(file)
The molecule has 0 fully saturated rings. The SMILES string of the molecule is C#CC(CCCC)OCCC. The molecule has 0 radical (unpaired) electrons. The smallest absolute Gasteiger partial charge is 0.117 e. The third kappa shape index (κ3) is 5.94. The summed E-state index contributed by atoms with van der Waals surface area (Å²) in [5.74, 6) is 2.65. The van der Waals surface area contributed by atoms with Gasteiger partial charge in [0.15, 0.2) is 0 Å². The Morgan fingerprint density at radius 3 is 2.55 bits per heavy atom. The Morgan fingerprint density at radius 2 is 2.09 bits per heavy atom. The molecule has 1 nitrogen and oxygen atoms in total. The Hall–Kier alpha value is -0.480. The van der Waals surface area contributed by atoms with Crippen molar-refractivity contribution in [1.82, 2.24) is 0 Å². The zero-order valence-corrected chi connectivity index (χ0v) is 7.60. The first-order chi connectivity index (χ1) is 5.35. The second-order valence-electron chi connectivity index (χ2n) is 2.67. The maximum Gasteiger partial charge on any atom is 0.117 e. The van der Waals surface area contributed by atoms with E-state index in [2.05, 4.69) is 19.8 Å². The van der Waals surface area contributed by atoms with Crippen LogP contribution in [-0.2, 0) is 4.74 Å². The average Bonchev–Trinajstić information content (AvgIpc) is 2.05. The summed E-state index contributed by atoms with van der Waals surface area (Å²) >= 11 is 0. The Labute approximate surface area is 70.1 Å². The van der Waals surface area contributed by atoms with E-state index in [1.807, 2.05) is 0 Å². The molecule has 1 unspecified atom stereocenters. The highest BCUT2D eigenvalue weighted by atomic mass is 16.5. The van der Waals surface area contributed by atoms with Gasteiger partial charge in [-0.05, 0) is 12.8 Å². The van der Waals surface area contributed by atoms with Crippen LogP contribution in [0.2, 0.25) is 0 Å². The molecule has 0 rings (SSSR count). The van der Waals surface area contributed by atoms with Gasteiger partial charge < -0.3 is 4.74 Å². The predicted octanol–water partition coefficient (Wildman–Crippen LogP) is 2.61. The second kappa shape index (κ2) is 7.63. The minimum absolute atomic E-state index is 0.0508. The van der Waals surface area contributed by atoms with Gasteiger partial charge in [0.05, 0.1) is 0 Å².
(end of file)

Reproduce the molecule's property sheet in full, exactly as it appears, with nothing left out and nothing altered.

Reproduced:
The molecule has 0 fully saturated rings. The SMILES string of the molecule is C#CC(CCCC)OCCC. The molecule has 0 radical (unpaired) electrons. The smallest absolute Gasteiger partial charge is 0.117 e. The third kappa shape index (κ3) is 5.94. The summed E-state index contributed by atoms with van der Waals surface area (Å²) in [5.74, 6) is 2.65. The van der Waals surface area contributed by atoms with Gasteiger partial charge in [0.15, 0.2) is 0 Å². The Morgan fingerprint density at radius 3 is 2.55 bits per heavy atom. The Morgan fingerprint density at radius 2 is 2.09 bits per heavy atom. The molecule has 1 nitrogen and oxygen atoms in total. The Hall–Kier alpha value is -0.480. The van der Waals surface area contributed by atoms with Crippen molar-refractivity contribution in [1.82, 2.24) is 0 Å². The zero-order valence-corrected chi connectivity index (χ0v) is 7.60. The first-order chi connectivity index (χ1) is 5.35. The second-order valence-electron chi connectivity index (χ2n) is 2.67. The maximum Gasteiger partial charge on any atom is 0.117 e. The van der Waals surface area contributed by atoms with E-state index in [2.05, 4.69) is 19.8 Å². The van der Waals surface area contributed by atoms with Crippen LogP contribution in [-0.2, 0) is 4.74 Å². The average Bonchev–Trinajstić information content (AvgIpc) is 2.05. The summed E-state index contributed by atoms with van der Waals surface area (Å²) >= 11 is 0. The Labute approximate surface area is 70.1 Å². The van der Waals surface area contributed by atoms with E-state index in [1.807, 2.05) is 0 Å². The molecule has 1 unspecified atom stereocenters. The highest BCUT2D eigenvalue weighted by atomic mass is 16.5. The van der Waals surface area contributed by atoms with Gasteiger partial charge in [-0.05, 0) is 12.8 Å². The van der Waals surface area contributed by atoms with Crippen LogP contribution in [0.2, 0.25) is 0 Å². The molecule has 0 rings (SSSR count). The van der Waals surface area contributed by atoms with Gasteiger partial charge < -0.3 is 4.74 Å². The predicted octanol–water partition coefficient (Wildman–Crippen LogP) is 2.61. The second kappa shape index (κ2) is 7.63. The minimum absolute atomic E-state index is 0.0508. The van der Waals surface area contributed by atoms with Gasteiger partial charge in [0.05, 0.1) is 0 Å².